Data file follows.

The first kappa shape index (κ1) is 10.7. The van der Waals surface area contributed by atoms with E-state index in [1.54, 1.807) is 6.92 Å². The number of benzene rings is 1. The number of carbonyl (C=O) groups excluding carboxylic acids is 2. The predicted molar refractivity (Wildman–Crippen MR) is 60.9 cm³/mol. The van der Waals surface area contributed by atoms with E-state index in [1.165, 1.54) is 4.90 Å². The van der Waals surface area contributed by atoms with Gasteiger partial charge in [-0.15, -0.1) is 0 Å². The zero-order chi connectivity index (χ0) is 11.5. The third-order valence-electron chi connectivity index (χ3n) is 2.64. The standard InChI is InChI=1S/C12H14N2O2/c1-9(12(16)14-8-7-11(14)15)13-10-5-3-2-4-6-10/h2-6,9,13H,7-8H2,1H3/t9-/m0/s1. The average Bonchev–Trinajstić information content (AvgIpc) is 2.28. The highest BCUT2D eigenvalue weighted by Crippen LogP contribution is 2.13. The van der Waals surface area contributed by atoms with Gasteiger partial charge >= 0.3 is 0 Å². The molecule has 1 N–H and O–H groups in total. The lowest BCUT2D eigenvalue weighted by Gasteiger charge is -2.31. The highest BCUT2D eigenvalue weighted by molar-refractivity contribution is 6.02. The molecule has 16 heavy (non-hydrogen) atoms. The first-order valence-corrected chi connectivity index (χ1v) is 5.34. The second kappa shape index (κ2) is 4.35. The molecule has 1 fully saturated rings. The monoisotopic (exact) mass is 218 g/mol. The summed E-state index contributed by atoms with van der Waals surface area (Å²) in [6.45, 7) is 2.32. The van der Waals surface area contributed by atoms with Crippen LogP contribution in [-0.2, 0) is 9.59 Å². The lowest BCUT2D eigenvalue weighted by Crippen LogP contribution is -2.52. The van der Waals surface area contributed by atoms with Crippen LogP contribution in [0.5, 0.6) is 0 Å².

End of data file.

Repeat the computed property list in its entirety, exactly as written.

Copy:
The first kappa shape index (κ1) is 10.7. The van der Waals surface area contributed by atoms with E-state index in [1.54, 1.807) is 6.92 Å². The number of benzene rings is 1. The number of carbonyl (C=O) groups excluding carboxylic acids is 2. The predicted molar refractivity (Wildman–Crippen MR) is 60.9 cm³/mol. The van der Waals surface area contributed by atoms with E-state index in [1.165, 1.54) is 4.90 Å². The van der Waals surface area contributed by atoms with Gasteiger partial charge in [-0.15, -0.1) is 0 Å². The zero-order chi connectivity index (χ0) is 11.5. The third-order valence-electron chi connectivity index (χ3n) is 2.64. The standard InChI is InChI=1S/C12H14N2O2/c1-9(12(16)14-8-7-11(14)15)13-10-5-3-2-4-6-10/h2-6,9,13H,7-8H2,1H3/t9-/m0/s1. The average Bonchev–Trinajstić information content (AvgIpc) is 2.28. The highest BCUT2D eigenvalue weighted by Crippen LogP contribution is 2.13. The van der Waals surface area contributed by atoms with Gasteiger partial charge >= 0.3 is 0 Å². The molecule has 1 N–H and O–H groups in total. The lowest BCUT2D eigenvalue weighted by Gasteiger charge is -2.31. The highest BCUT2D eigenvalue weighted by molar-refractivity contribution is 6.02. The molecule has 16 heavy (non-hydrogen) atoms. The first-order valence-corrected chi connectivity index (χ1v) is 5.34. The second kappa shape index (κ2) is 4.35. The molecule has 1 fully saturated rings. The monoisotopic (exact) mass is 218 g/mol. The summed E-state index contributed by atoms with van der Waals surface area (Å²) in [6.45, 7) is 2.32. The van der Waals surface area contributed by atoms with Crippen LogP contribution in [-0.2, 0) is 9.59 Å². The lowest BCUT2D eigenvalue weighted by Crippen LogP contribution is -2.52. The van der Waals surface area contributed by atoms with Crippen LogP contribution in [0.5, 0.6) is 0 Å².